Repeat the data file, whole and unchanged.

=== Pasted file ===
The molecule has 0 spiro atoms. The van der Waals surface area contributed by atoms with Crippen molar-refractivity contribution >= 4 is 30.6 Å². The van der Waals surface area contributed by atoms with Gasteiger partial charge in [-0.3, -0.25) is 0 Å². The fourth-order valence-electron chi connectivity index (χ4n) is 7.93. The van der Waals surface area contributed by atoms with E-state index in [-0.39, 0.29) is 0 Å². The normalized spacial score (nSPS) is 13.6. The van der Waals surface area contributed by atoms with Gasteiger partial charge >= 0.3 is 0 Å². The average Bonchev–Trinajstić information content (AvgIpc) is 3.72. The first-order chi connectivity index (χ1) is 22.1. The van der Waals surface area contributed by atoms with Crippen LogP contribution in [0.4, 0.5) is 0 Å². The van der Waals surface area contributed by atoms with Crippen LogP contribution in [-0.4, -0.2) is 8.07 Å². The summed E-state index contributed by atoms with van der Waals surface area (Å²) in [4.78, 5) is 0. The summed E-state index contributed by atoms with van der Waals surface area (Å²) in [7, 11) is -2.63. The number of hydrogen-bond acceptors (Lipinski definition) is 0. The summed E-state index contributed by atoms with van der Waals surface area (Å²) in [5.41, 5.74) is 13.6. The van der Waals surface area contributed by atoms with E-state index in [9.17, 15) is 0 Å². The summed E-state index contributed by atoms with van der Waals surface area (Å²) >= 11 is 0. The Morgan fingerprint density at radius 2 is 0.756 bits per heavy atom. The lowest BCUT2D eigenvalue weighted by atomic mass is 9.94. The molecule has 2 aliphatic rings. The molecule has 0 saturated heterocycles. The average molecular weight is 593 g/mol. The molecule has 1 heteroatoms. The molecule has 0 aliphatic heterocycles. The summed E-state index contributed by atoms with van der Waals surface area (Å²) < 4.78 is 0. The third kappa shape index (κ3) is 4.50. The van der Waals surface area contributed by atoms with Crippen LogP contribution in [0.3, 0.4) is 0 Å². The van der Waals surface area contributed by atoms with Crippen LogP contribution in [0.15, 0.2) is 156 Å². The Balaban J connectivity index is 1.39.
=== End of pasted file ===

The molecule has 0 spiro atoms. The van der Waals surface area contributed by atoms with Crippen molar-refractivity contribution >= 4 is 30.6 Å². The van der Waals surface area contributed by atoms with Gasteiger partial charge in [-0.3, -0.25) is 0 Å². The fourth-order valence-electron chi connectivity index (χ4n) is 7.93. The van der Waals surface area contributed by atoms with E-state index in [-0.39, 0.29) is 0 Å². The normalized spacial score (nSPS) is 13.6. The van der Waals surface area contributed by atoms with Gasteiger partial charge >= 0.3 is 0 Å². The average Bonchev–Trinajstić information content (AvgIpc) is 3.72. The first-order chi connectivity index (χ1) is 22.1. The van der Waals surface area contributed by atoms with Crippen LogP contribution in [0.4, 0.5) is 0 Å². The van der Waals surface area contributed by atoms with Crippen LogP contribution in [-0.4, -0.2) is 8.07 Å². The summed E-state index contributed by atoms with van der Waals surface area (Å²) in [4.78, 5) is 0. The summed E-state index contributed by atoms with van der Waals surface area (Å²) in [7, 11) is -2.63. The number of hydrogen-bond acceptors (Lipinski definition) is 0. The summed E-state index contributed by atoms with van der Waals surface area (Å²) in [5.41, 5.74) is 13.6. The van der Waals surface area contributed by atoms with E-state index in [9.17, 15) is 0 Å². The summed E-state index contributed by atoms with van der Waals surface area (Å²) >= 11 is 0. The Morgan fingerprint density at radius 2 is 0.756 bits per heavy atom. The lowest BCUT2D eigenvalue weighted by atomic mass is 9.94. The molecule has 2 aliphatic rings. The molecule has 0 saturated heterocycles. The average molecular weight is 593 g/mol. The molecule has 1 heteroatoms. The molecule has 0 aliphatic heterocycles. The summed E-state index contributed by atoms with van der Waals surface area (Å²) < 4.78 is 0. The third kappa shape index (κ3) is 4.50. The van der Waals surface area contributed by atoms with Crippen LogP contribution in [0.3, 0.4) is 0 Å². The van der Waals surface area contributed by atoms with Crippen LogP contribution in [0.15, 0.2) is 156 Å². The Balaban J connectivity index is 1.39.